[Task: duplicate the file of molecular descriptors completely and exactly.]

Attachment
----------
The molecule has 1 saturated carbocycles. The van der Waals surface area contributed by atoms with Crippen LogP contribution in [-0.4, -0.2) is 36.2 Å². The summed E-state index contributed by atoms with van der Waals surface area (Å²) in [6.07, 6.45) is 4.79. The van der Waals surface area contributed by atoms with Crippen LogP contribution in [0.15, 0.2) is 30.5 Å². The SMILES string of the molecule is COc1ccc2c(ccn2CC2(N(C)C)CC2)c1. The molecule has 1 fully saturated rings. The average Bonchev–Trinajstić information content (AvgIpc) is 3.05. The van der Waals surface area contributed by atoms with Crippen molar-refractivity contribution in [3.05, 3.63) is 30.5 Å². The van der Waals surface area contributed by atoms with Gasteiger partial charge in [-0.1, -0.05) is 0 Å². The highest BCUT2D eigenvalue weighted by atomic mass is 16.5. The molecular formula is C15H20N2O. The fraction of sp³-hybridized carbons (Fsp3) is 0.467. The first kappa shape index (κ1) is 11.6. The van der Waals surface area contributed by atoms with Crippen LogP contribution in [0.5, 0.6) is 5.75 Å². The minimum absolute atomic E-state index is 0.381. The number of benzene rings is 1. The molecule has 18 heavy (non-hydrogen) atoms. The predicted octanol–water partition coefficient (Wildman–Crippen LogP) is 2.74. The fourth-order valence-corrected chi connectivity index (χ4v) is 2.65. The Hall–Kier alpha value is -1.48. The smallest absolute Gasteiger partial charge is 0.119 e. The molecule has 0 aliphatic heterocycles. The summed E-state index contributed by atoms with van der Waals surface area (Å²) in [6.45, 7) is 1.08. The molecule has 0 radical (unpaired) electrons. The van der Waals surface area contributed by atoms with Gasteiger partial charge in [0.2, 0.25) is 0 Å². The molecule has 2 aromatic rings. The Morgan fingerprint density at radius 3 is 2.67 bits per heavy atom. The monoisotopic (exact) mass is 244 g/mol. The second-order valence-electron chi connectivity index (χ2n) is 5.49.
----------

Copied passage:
The molecule has 1 saturated carbocycles. The van der Waals surface area contributed by atoms with Crippen LogP contribution in [-0.4, -0.2) is 36.2 Å². The summed E-state index contributed by atoms with van der Waals surface area (Å²) in [6.07, 6.45) is 4.79. The van der Waals surface area contributed by atoms with Crippen LogP contribution in [0.15, 0.2) is 30.5 Å². The SMILES string of the molecule is COc1ccc2c(ccn2CC2(N(C)C)CC2)c1. The molecule has 1 fully saturated rings. The average Bonchev–Trinajstić information content (AvgIpc) is 3.05. The van der Waals surface area contributed by atoms with Crippen molar-refractivity contribution in [3.05, 3.63) is 30.5 Å². The van der Waals surface area contributed by atoms with Gasteiger partial charge in [-0.1, -0.05) is 0 Å². The highest BCUT2D eigenvalue weighted by atomic mass is 16.5. The molecular formula is C15H20N2O. The fraction of sp³-hybridized carbons (Fsp3) is 0.467. The first kappa shape index (κ1) is 11.6. The van der Waals surface area contributed by atoms with Crippen LogP contribution in [0.5, 0.6) is 5.75 Å². The minimum absolute atomic E-state index is 0.381. The number of benzene rings is 1. The molecule has 18 heavy (non-hydrogen) atoms. The predicted octanol–water partition coefficient (Wildman–Crippen LogP) is 2.74. The fourth-order valence-corrected chi connectivity index (χ4v) is 2.65. The Hall–Kier alpha value is -1.48. The smallest absolute Gasteiger partial charge is 0.119 e. The molecule has 0 aliphatic heterocycles. The summed E-state index contributed by atoms with van der Waals surface area (Å²) in [6.45, 7) is 1.08. The molecule has 0 radical (unpaired) electrons. The van der Waals surface area contributed by atoms with Gasteiger partial charge in [0.2, 0.25) is 0 Å². The molecule has 2 aromatic rings. The Morgan fingerprint density at radius 3 is 2.67 bits per heavy atom. The monoisotopic (exact) mass is 244 g/mol. The second-order valence-electron chi connectivity index (χ2n) is 5.49.